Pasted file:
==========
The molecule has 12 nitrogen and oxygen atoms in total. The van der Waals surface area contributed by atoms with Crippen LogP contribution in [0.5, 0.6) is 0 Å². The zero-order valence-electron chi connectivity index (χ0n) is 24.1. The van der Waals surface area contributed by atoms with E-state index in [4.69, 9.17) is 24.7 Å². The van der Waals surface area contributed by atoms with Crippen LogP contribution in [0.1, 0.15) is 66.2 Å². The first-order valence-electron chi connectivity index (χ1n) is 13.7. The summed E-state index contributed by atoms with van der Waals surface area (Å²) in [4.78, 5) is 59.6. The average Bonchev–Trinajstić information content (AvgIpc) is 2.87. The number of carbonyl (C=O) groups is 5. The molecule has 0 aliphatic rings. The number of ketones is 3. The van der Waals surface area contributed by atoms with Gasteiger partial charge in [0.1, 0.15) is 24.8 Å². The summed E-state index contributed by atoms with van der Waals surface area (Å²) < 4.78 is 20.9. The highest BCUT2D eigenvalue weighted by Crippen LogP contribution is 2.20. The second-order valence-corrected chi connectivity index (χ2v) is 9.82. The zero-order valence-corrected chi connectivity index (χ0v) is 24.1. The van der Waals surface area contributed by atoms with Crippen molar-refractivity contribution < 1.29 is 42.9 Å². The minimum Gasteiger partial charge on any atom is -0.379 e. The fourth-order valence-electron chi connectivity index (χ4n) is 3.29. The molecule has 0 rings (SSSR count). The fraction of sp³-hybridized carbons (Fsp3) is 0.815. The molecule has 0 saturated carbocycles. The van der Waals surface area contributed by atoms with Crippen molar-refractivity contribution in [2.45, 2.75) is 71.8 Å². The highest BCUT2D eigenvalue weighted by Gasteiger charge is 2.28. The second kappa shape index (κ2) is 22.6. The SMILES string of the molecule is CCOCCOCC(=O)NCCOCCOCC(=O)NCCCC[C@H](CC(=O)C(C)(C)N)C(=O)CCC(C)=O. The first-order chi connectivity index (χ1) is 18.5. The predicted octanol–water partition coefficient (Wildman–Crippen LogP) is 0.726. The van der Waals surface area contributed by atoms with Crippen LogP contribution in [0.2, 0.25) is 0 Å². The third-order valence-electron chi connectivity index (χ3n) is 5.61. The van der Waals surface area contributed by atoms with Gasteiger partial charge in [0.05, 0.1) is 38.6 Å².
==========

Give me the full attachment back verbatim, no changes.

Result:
The molecule has 12 nitrogen and oxygen atoms in total. The van der Waals surface area contributed by atoms with Crippen LogP contribution in [0.5, 0.6) is 0 Å². The zero-order valence-electron chi connectivity index (χ0n) is 24.1. The van der Waals surface area contributed by atoms with E-state index in [4.69, 9.17) is 24.7 Å². The van der Waals surface area contributed by atoms with Crippen LogP contribution in [0.1, 0.15) is 66.2 Å². The first-order valence-electron chi connectivity index (χ1n) is 13.7. The summed E-state index contributed by atoms with van der Waals surface area (Å²) in [4.78, 5) is 59.6. The average Bonchev–Trinajstić information content (AvgIpc) is 2.87. The number of carbonyl (C=O) groups is 5. The molecule has 0 aliphatic rings. The number of ketones is 3. The van der Waals surface area contributed by atoms with Gasteiger partial charge in [0.1, 0.15) is 24.8 Å². The summed E-state index contributed by atoms with van der Waals surface area (Å²) < 4.78 is 20.9. The highest BCUT2D eigenvalue weighted by Crippen LogP contribution is 2.20. The second-order valence-corrected chi connectivity index (χ2v) is 9.82. The zero-order valence-corrected chi connectivity index (χ0v) is 24.1. The van der Waals surface area contributed by atoms with Crippen molar-refractivity contribution < 1.29 is 42.9 Å². The minimum Gasteiger partial charge on any atom is -0.379 e. The fourth-order valence-electron chi connectivity index (χ4n) is 3.29. The molecule has 0 rings (SSSR count). The fraction of sp³-hybridized carbons (Fsp3) is 0.815. The molecule has 0 saturated carbocycles. The van der Waals surface area contributed by atoms with Crippen molar-refractivity contribution in [2.45, 2.75) is 71.8 Å². The highest BCUT2D eigenvalue weighted by Gasteiger charge is 2.28. The second kappa shape index (κ2) is 22.6. The SMILES string of the molecule is CCOCCOCC(=O)NCCOCCOCC(=O)NCCCC[C@H](CC(=O)C(C)(C)N)C(=O)CCC(C)=O. The first-order chi connectivity index (χ1) is 18.5. The predicted octanol–water partition coefficient (Wildman–Crippen LogP) is 0.726. The van der Waals surface area contributed by atoms with Crippen LogP contribution in [0.2, 0.25) is 0 Å². The third-order valence-electron chi connectivity index (χ3n) is 5.61. The van der Waals surface area contributed by atoms with Gasteiger partial charge in [0.05, 0.1) is 38.6 Å².